What is an oophorectomy?

Oophorectomy is a surgical procedure to remove your ovaries. When you have one ovary removed, it’s called unilateral oophorectomy. Removal of both ovaries is called bilateral.

This procedure may be used to treat:

In women who carry mutations of the BRCA1 or BRCA2 genes, oophorectomy may be performed to lower the risk of ovarian cancer. This is considered an elective or prophylactic oophorectomy.

Most of the production of the female hormones estrogen and progesterone takes place in the ovaries. Removing both ovaries results in menopause and permanent infertility.

Continue reading to learn more about this procedure, why it’s often combined with other procedures, and what that means in the long term.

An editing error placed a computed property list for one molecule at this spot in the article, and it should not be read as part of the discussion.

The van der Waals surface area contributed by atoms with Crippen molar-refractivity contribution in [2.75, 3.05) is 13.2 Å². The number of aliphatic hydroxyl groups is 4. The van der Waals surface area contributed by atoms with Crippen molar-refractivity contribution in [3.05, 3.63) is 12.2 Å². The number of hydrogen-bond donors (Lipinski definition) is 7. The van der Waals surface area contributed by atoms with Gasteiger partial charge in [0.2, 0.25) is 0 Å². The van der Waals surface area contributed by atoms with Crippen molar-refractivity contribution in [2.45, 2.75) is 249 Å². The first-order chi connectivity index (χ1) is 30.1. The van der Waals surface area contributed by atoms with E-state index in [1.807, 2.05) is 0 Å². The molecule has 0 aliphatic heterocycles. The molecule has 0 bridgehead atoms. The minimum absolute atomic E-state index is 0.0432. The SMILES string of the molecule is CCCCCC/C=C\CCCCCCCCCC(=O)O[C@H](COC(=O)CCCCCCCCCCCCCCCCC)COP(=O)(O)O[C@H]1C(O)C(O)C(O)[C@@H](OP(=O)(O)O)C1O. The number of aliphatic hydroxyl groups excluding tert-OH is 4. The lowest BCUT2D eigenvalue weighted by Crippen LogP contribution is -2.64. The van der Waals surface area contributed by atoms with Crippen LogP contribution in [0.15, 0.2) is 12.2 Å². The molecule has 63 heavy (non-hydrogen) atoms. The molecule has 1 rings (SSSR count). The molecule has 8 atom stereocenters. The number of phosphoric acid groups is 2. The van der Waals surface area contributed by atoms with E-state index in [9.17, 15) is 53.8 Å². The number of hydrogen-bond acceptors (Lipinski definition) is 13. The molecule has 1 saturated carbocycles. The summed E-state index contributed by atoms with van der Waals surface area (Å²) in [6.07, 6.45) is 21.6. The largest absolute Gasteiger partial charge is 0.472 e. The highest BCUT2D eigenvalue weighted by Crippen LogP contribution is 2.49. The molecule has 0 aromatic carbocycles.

What else does oophorectomy involve?

Oophorectomy can be performed alone, but it’s likely to be part of a multistep procedure. Whether it is depends on the reason for the surgery.

Removal of the ovaries is often combined with salpingectomy, a procedure to remove the fallopian tubes. This might be an option if the oophorectomy is done to lower your risk of ovarian cancer. That’s because the ovaries and fallopian tubes share a blood supply. When both procedures are done at once, it’s called a salpingo-oophorectomy.

A hysterectomy is an operation to remove the uterus. When possible, the ovaries are preserved to prevent premature menopause. Hysterectomy may be combined with oophorectomy in certain circumstances. For example, it may lower the chances of ovarian cancer in women who are at particularly high risk.